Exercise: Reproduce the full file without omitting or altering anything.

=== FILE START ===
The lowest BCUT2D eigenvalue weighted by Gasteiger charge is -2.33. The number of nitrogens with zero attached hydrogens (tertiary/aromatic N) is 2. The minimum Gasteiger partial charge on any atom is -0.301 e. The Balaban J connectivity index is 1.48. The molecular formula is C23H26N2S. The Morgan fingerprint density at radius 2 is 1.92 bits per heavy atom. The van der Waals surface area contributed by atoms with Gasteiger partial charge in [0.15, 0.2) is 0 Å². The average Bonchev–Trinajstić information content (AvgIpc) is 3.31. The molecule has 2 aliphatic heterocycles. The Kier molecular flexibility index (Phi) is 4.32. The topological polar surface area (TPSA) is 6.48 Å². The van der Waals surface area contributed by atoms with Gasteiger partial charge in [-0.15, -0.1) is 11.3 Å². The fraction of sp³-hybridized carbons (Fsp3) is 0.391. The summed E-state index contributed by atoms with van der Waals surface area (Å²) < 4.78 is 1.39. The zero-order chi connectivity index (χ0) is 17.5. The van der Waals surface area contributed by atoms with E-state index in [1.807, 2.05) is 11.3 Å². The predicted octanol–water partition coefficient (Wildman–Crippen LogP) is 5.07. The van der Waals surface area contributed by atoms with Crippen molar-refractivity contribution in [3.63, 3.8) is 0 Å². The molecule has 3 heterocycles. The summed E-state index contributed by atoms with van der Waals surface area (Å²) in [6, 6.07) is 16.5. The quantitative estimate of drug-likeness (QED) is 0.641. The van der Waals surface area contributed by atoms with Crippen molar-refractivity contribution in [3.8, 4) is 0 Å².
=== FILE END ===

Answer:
The lowest BCUT2D eigenvalue weighted by Gasteiger charge is -2.33. The number of nitrogens with zero attached hydrogens (tertiary/aromatic N) is 2. The minimum Gasteiger partial charge on any atom is -0.301 e. The Balaban J connectivity index is 1.48. The molecular formula is C23H26N2S. The Morgan fingerprint density at radius 2 is 1.92 bits per heavy atom. The van der Waals surface area contributed by atoms with Gasteiger partial charge in [0.15, 0.2) is 0 Å². The average Bonchev–Trinajstić information content (AvgIpc) is 3.31. The molecule has 2 aliphatic heterocycles. The Kier molecular flexibility index (Phi) is 4.32. The topological polar surface area (TPSA) is 6.48 Å². The van der Waals surface area contributed by atoms with Gasteiger partial charge in [-0.15, -0.1) is 11.3 Å². The fraction of sp³-hybridized carbons (Fsp3) is 0.391. The summed E-state index contributed by atoms with van der Waals surface area (Å²) < 4.78 is 1.39. The zero-order chi connectivity index (χ0) is 17.5. The van der Waals surface area contributed by atoms with E-state index in [1.807, 2.05) is 11.3 Å². The predicted octanol–water partition coefficient (Wildman–Crippen LogP) is 5.07. The van der Waals surface area contributed by atoms with Crippen molar-refractivity contribution in [3.63, 3.8) is 0 Å². The molecule has 3 heterocycles. The summed E-state index contributed by atoms with van der Waals surface area (Å²) in [6, 6.07) is 16.5. The quantitative estimate of drug-likeness (QED) is 0.641. The van der Waals surface area contributed by atoms with Crippen molar-refractivity contribution in [3.8, 4) is 0 Å².